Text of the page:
You’re not just contributing to a social trend; it might be behavioral contagion

Isabella Roesler

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Social dynamics in high school can be difficult to notice and evaluate, but there is one that can be seen quite clearly. The phenomena of a large majority of students using the same slang, wearing the same brands and even doing the same drugs is readily apparent in our daily lives, a manifestation of the archetype of high school cliques. But this popularized exemplar occurs due to a scientific reason. When behavior exhibited by an individual gains popularity, others catch on, creating a ripple effect within their environment. According to Psychology Research Net, behavioral contagion is the tendency for people to repeat behavior after others have performed it. Although this tendency influences many decisions and actions, most of the time we are not aware of the fact that we copy behavior.

Behavioral contagion is most common in the freshman and sophomore classes, due to the pressure to feel accepted in a relatively new environment, according to The Atlantic. Behavioral contagion can be positive, as it helps people adapt to new environments and feel comfortable in a new social setting.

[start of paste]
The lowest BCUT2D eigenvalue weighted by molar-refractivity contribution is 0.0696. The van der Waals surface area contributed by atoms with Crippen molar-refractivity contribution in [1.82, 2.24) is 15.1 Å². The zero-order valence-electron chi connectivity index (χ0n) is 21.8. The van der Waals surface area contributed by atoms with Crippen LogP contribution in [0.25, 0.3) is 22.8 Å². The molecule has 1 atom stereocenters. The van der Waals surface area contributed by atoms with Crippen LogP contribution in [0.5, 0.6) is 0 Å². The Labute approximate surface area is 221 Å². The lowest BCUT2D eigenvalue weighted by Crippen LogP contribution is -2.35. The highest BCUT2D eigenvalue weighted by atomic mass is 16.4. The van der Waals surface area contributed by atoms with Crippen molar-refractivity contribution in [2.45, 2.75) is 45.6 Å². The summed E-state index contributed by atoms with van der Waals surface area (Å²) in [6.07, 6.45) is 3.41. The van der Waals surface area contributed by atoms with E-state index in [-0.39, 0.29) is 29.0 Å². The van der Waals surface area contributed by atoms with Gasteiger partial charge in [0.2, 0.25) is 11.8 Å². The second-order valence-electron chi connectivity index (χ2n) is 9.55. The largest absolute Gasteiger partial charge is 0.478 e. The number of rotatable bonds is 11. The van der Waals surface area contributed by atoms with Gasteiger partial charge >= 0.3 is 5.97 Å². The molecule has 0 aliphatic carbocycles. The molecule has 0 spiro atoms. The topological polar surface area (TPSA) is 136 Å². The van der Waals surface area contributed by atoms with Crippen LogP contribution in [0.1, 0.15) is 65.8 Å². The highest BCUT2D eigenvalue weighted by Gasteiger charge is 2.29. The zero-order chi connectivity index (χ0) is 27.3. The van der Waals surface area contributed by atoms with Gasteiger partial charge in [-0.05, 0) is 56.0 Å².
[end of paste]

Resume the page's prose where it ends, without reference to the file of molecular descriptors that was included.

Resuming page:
Sophomore Ellen Cordisco came to Redwood as a freshman from Hamlin in San Francisco. According to Cordisco, she felt very different from everyone and had a hard time fitting in at first. Over time, she became more comfortable due to the subconscious process of behavioral contagion.

“I wasn’t really aware of [conforming]. It happened over a slow amount of time, how I dressed became more like everyone else and even how I talked. But now that I’m a sophomore I don’t really feel the need to conform, or maybe I just don’t really care anymore,” Cordisco said.

An investigation of behavioral contagion conducted by Wayne University made the overall conclusion that those who are involved in behavioral contagion have little conscious awareness that they contribute to it. The effects of behavioral contagion spread to large groups, making it difficult to compare the certain behavior with contrasting ones.